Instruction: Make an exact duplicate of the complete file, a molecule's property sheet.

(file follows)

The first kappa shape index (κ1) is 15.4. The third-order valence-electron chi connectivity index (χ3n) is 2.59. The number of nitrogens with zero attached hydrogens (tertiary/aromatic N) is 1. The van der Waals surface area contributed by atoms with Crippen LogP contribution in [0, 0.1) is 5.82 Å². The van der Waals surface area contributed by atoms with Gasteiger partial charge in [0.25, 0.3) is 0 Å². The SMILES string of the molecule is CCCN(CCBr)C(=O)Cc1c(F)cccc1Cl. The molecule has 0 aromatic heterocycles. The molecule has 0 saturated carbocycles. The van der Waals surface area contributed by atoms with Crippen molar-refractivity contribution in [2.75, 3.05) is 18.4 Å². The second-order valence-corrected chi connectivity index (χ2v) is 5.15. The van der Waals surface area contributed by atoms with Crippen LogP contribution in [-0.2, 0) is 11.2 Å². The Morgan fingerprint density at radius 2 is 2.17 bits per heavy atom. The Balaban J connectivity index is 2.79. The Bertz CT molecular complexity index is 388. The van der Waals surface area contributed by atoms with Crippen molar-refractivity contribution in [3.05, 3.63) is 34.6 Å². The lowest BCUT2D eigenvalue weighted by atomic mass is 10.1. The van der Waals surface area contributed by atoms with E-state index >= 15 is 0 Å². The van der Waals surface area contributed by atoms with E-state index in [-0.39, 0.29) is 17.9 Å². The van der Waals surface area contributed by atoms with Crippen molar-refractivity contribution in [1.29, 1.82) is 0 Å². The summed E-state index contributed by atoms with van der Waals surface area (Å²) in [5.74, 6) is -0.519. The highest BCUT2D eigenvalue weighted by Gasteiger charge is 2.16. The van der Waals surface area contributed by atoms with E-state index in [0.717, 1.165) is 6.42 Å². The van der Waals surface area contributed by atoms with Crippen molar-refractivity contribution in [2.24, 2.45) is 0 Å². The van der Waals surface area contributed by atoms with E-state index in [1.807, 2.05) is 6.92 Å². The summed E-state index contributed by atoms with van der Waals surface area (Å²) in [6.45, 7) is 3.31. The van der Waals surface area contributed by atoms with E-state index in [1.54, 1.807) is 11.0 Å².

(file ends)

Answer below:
The first kappa shape index (κ1) is 15.4. The third-order valence-electron chi connectivity index (χ3n) is 2.59. The number of nitrogens with zero attached hydrogens (tertiary/aromatic N) is 1. The van der Waals surface area contributed by atoms with Crippen LogP contribution in [0, 0.1) is 5.82 Å². The van der Waals surface area contributed by atoms with Gasteiger partial charge in [0.25, 0.3) is 0 Å². The SMILES string of the molecule is CCCN(CCBr)C(=O)Cc1c(F)cccc1Cl. The molecule has 0 aromatic heterocycles. The molecule has 0 saturated carbocycles. The van der Waals surface area contributed by atoms with Crippen molar-refractivity contribution in [2.75, 3.05) is 18.4 Å². The second-order valence-corrected chi connectivity index (χ2v) is 5.15. The van der Waals surface area contributed by atoms with Crippen LogP contribution in [-0.2, 0) is 11.2 Å². The Morgan fingerprint density at radius 2 is 2.17 bits per heavy atom. The Balaban J connectivity index is 2.79. The Bertz CT molecular complexity index is 388. The van der Waals surface area contributed by atoms with Crippen molar-refractivity contribution in [3.05, 3.63) is 34.6 Å². The lowest BCUT2D eigenvalue weighted by atomic mass is 10.1. The van der Waals surface area contributed by atoms with E-state index >= 15 is 0 Å². The van der Waals surface area contributed by atoms with E-state index in [-0.39, 0.29) is 17.9 Å². The van der Waals surface area contributed by atoms with Crippen molar-refractivity contribution in [1.29, 1.82) is 0 Å². The summed E-state index contributed by atoms with van der Waals surface area (Å²) in [5.74, 6) is -0.519. The highest BCUT2D eigenvalue weighted by Gasteiger charge is 2.16. The van der Waals surface area contributed by atoms with E-state index in [0.717, 1.165) is 6.42 Å². The van der Waals surface area contributed by atoms with Crippen molar-refractivity contribution in [2.24, 2.45) is 0 Å². The van der Waals surface area contributed by atoms with E-state index in [1.807, 2.05) is 6.92 Å². The summed E-state index contributed by atoms with van der Waals surface area (Å²) in [6.45, 7) is 3.31. The van der Waals surface area contributed by atoms with E-state index in [1.54, 1.807) is 11.0 Å².